I think there are the bones of a really good movie here. If the Campbell book from which it came is any indication, I have to think it could be a REALLY good movie, if done right. I’m just not sure this is the best version to represent the story from the book. Balaguero was TRYING, I could tell that much. And considering what he would go on to do later with the [REC] series, it’s clear he’s got some solid horror chops. But this particular movie just didn’t do it for me. Too long, too slow, maybe it was just too foreign. Whatever it was, there was something lost in the translation from book to movie to English I was definitely missing.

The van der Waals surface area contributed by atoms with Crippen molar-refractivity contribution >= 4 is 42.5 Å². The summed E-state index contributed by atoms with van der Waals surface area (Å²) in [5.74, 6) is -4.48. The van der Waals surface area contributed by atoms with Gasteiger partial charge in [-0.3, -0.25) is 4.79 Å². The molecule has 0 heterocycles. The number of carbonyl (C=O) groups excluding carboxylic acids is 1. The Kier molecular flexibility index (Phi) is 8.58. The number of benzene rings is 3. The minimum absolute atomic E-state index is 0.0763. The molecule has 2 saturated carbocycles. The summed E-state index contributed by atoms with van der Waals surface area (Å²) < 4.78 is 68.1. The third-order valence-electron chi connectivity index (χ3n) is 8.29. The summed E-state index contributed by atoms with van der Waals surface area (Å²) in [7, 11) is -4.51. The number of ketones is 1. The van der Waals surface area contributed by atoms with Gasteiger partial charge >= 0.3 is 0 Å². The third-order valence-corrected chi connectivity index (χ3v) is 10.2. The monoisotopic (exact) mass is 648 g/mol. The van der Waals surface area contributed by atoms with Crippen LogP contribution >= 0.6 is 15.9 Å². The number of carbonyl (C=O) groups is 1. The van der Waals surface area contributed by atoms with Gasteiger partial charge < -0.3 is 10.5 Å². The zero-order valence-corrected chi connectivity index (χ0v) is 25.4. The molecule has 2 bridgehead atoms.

I say skip this one and just read the novel. Campbell is such a brilliant wordsmith, even his lesser scenes are going to be more beautiful and interesting than anything in this movie, and they’ll make a whole lot more sense in the end.